Adorable houseplant is a relative of the hot dog cactus.
These people might not have a green thumb, but their results are much cuter.
With amazing outdoor eating spaces set on moss-covered grounds in the middle of the woods, this is a secret haven for lovers of nature and Studio Ghibli.
Once its life as a pencil is over, this innovative piece of stationery will colour your garden by blooming into a variety of edible plants.
No back yard? No problem.
So a friend and I have a debate about what happens at the end of the Studio Ghibli anime movie Castle in the Sky Laputa. As the credits roll, the floating island is seen drifting into space, which I, as is my simple-minded nature, take literally. On the other hand, my friend argues that the visuals are at least partly metaphoric, and that the mysterious landmass didn’t really escape Earth’s orbit (he also contends that my proposed Laputa/Space Dandy crossover/sequel is too silly to ever get made).
But while it’s likely Laputa director and creator Hayao Miyazai purposely chose to craft an ambiguous ending to the film, we do now know what happened to the island: it became this awesome hanging planter from anime retailer Benelic.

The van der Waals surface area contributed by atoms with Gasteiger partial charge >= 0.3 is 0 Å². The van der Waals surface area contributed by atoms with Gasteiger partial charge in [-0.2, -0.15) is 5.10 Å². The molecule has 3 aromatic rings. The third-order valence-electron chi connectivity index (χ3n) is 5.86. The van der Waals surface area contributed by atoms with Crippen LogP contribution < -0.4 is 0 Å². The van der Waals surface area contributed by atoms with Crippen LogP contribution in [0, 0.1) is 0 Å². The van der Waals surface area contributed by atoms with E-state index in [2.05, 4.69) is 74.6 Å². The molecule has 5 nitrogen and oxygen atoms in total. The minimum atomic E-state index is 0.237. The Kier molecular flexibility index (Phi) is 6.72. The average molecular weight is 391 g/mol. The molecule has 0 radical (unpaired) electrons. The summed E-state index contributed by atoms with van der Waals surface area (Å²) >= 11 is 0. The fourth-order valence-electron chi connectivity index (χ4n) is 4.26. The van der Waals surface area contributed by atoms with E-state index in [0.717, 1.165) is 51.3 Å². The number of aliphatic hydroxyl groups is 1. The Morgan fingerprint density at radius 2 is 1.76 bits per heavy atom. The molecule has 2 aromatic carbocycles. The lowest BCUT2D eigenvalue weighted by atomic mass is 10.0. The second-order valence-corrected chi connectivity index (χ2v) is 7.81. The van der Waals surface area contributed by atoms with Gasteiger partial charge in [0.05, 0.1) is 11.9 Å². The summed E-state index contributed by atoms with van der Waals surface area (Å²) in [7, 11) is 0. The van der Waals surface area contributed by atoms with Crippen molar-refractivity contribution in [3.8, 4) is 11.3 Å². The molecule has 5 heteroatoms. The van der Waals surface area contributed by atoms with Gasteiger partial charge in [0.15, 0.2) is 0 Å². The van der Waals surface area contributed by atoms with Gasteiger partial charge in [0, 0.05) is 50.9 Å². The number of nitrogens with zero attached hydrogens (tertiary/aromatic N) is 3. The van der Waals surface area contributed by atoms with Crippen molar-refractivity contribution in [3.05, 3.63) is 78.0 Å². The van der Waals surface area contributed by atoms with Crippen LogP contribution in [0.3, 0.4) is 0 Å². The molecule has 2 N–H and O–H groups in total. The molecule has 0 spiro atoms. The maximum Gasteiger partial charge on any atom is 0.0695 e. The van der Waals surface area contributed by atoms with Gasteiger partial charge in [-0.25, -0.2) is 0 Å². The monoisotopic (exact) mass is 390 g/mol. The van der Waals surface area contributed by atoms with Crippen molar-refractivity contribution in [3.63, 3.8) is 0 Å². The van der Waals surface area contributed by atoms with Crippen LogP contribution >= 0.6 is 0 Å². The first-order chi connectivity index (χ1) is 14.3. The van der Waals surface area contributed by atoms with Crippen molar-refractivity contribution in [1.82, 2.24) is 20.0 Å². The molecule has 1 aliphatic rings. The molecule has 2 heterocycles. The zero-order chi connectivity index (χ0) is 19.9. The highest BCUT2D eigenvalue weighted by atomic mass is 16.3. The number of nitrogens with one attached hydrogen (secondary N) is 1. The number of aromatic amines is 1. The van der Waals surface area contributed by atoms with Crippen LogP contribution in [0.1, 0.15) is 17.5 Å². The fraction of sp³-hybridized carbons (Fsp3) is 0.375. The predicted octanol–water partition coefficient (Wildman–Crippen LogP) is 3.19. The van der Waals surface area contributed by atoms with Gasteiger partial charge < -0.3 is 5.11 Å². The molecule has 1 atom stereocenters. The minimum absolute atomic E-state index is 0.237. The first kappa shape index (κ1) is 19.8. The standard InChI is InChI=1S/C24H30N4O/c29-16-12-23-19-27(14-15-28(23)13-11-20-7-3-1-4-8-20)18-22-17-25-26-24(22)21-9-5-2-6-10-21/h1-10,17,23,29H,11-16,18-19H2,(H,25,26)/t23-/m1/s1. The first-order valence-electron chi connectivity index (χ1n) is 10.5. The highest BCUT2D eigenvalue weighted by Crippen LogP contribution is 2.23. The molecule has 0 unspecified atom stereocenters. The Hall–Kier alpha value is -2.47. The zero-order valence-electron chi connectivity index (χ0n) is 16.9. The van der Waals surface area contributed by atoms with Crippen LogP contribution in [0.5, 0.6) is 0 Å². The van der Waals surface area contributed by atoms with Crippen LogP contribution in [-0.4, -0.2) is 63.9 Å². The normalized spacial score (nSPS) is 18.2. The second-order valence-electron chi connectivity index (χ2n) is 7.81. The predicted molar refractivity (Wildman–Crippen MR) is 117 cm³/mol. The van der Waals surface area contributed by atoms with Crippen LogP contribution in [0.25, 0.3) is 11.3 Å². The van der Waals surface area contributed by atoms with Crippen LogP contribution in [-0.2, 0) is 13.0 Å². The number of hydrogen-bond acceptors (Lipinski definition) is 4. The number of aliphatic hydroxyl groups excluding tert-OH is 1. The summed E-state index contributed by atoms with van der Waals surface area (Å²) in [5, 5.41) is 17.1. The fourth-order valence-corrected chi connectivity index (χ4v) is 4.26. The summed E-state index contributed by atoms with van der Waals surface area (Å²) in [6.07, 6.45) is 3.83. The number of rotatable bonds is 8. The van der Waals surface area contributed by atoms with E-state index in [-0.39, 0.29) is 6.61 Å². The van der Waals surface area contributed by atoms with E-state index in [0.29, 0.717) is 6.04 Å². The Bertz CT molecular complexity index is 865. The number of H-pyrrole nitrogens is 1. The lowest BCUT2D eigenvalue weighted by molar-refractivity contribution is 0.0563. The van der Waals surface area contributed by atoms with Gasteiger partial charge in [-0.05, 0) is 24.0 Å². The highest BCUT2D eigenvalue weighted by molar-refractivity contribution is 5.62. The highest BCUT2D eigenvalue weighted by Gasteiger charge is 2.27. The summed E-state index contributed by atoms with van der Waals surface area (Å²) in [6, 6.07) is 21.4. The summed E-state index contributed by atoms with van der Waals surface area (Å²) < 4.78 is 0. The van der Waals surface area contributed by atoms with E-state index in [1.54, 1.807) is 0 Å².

China certainly knows how to have fun with their vegetation. If they’re not putting panties on peaches, they’re growing gourds in the shape of various religious and political figures.
China has a long history of making art and figures out of gourds and more recently the process has been simplified so that any Joe Schmoe can make his own Jesus squash or garden full of dangling Mao Zedongs. All it takes are some molds and a good ol’ green thumb.
Did you know that you can grow an avocado tree from a pit by soaking it in water? It’s true! It’s easy enough that children and those severely lacking in green fingers of any kind can manage it. But Mother Nature is a weird lady, and she sometimes produces some very strange results, as one user on the Japanese message board Kinisoku recently found out.
The concept of plant factories is not a new one. Especially in space-strapped Japan, the idea of a compact garden that can simulate a natural environment in a tight urban area is highly desirable.
Keystone Technologies is one Japanese company that has been constantly refining their LED garden technology. Currently they boast a system that can fit about a quarter acre’s worth of crops into a space of a hotel’s single-room, and that’s just the beginning.